"You set the stage and then you get off the stage.
You let the kids just talk to each other because... that's
the kind of discussion you want. [You] want them responding
in the most natural way for them. 'What are your questions?
What did you notice? What did you see? What surprises you?
What seems significant to you?' But you have to take them
through that process at the beginning of the year... and
you hear many more of their voices as the year progresses."
8th Grade Teacher, Oyster River Middle School
Durham, New Hampshire
adage "Well begun is half done" is particularly
applicable to the classroom. The relationships and routines
teachers establish at the beginning of the school year resonate
throughout the months that follow. Wise teachers think carefully
about what is important in their classrooms, and how they
can convey those values from the first moments students enter
the classroom. The physical arrangement of the room and its
contents send powerful messages to an incoming class. The
earliest experiences teachers offer their students can provide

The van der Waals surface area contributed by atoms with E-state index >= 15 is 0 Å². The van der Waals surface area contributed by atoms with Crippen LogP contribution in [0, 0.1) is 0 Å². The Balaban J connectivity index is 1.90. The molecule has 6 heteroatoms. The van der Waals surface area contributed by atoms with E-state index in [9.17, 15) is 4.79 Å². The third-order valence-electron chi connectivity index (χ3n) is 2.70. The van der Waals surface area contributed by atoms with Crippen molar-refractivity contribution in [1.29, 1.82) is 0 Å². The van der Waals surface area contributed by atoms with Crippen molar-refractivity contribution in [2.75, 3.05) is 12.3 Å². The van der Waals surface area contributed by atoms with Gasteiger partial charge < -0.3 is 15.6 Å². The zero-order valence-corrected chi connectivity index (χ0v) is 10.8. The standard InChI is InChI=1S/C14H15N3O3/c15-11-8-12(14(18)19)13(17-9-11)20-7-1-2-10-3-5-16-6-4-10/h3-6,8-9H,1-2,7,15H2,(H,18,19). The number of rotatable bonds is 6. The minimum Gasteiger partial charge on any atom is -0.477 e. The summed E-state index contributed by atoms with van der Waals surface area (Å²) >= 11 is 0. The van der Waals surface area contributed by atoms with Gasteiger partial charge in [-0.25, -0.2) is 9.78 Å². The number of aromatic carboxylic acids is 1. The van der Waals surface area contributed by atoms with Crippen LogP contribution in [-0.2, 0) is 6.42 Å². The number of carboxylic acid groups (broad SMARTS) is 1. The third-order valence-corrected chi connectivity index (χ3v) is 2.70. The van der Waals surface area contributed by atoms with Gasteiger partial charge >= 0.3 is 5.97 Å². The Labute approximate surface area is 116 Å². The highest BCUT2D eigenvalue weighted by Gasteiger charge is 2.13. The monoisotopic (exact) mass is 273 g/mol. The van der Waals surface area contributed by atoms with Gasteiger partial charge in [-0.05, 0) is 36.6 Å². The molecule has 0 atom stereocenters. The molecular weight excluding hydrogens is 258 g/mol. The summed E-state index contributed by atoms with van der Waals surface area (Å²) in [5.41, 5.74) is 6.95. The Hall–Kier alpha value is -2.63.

memorable starting points for what is to follow. The envisionment-building
teachers you will meet in this video are particularly aware
of the impact of first impressions. The experiences they design
for the first weeks of school serve to develop important relationships
between the teacher and the students, between the students
and the teacher, among the students themselves. Additionally,
they are introducing students to the values and the processes
of their particular classroom. Students are learning to speak
respectfully to one another, to listen to different points
of view, to make connections to a wide range of literary texts,
and to share their developing understandings with one another.
They are taking the first steps toward enjoying a lifetime
as thoughtful readers of literature.
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For a complete guide to the workshop session activities,
download and print our Support Materials.